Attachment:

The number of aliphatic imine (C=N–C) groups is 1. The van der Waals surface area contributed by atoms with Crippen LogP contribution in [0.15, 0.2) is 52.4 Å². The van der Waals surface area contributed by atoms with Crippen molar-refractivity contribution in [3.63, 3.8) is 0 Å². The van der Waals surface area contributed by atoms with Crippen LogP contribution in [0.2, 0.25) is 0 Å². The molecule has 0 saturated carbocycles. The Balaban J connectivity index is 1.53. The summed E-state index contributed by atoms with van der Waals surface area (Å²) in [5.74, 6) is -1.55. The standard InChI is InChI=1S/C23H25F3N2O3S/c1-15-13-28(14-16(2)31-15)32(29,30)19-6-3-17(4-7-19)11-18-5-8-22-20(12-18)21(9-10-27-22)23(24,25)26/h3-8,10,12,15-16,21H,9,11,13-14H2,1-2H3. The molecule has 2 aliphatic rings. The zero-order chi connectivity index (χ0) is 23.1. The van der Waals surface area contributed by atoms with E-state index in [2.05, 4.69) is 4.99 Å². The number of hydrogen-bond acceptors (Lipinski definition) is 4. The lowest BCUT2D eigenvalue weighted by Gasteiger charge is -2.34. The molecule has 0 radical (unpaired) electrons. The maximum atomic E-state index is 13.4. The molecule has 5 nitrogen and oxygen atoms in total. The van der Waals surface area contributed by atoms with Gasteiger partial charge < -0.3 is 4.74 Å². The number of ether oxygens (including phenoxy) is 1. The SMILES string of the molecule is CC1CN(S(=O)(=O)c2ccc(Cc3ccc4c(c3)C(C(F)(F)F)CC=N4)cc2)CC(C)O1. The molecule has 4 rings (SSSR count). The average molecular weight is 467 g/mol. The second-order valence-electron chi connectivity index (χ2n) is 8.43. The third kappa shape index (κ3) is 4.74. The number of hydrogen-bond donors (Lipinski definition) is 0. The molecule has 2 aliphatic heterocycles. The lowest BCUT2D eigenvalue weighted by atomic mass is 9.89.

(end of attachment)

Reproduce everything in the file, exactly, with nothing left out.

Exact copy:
The number of aliphatic imine (C=N–C) groups is 1. The van der Waals surface area contributed by atoms with Crippen LogP contribution in [0.15, 0.2) is 52.4 Å². The van der Waals surface area contributed by atoms with Crippen molar-refractivity contribution in [3.63, 3.8) is 0 Å². The van der Waals surface area contributed by atoms with Crippen LogP contribution in [0.2, 0.25) is 0 Å². The molecule has 0 saturated carbocycles. The Balaban J connectivity index is 1.53. The summed E-state index contributed by atoms with van der Waals surface area (Å²) in [5.74, 6) is -1.55. The standard InChI is InChI=1S/C23H25F3N2O3S/c1-15-13-28(14-16(2)31-15)32(29,30)19-6-3-17(4-7-19)11-18-5-8-22-20(12-18)21(9-10-27-22)23(24,25)26/h3-8,10,12,15-16,21H,9,11,13-14H2,1-2H3. The molecule has 2 aliphatic rings. The zero-order chi connectivity index (χ0) is 23.1. The van der Waals surface area contributed by atoms with E-state index in [2.05, 4.69) is 4.99 Å². The number of hydrogen-bond acceptors (Lipinski definition) is 4. The lowest BCUT2D eigenvalue weighted by Gasteiger charge is -2.34. The molecule has 0 radical (unpaired) electrons. The maximum atomic E-state index is 13.4. The molecule has 5 nitrogen and oxygen atoms in total. The van der Waals surface area contributed by atoms with Gasteiger partial charge < -0.3 is 4.74 Å². The number of ether oxygens (including phenoxy) is 1. The SMILES string of the molecule is CC1CN(S(=O)(=O)c2ccc(Cc3ccc4c(c3)C(C(F)(F)F)CC=N4)cc2)CC(C)O1. The molecule has 4 rings (SSSR count). The average molecular weight is 467 g/mol. The second-order valence-electron chi connectivity index (χ2n) is 8.43. The third kappa shape index (κ3) is 4.74. The number of hydrogen-bond donors (Lipinski definition) is 0. The molecule has 2 aliphatic heterocycles. The lowest BCUT2D eigenvalue weighted by atomic mass is 9.89.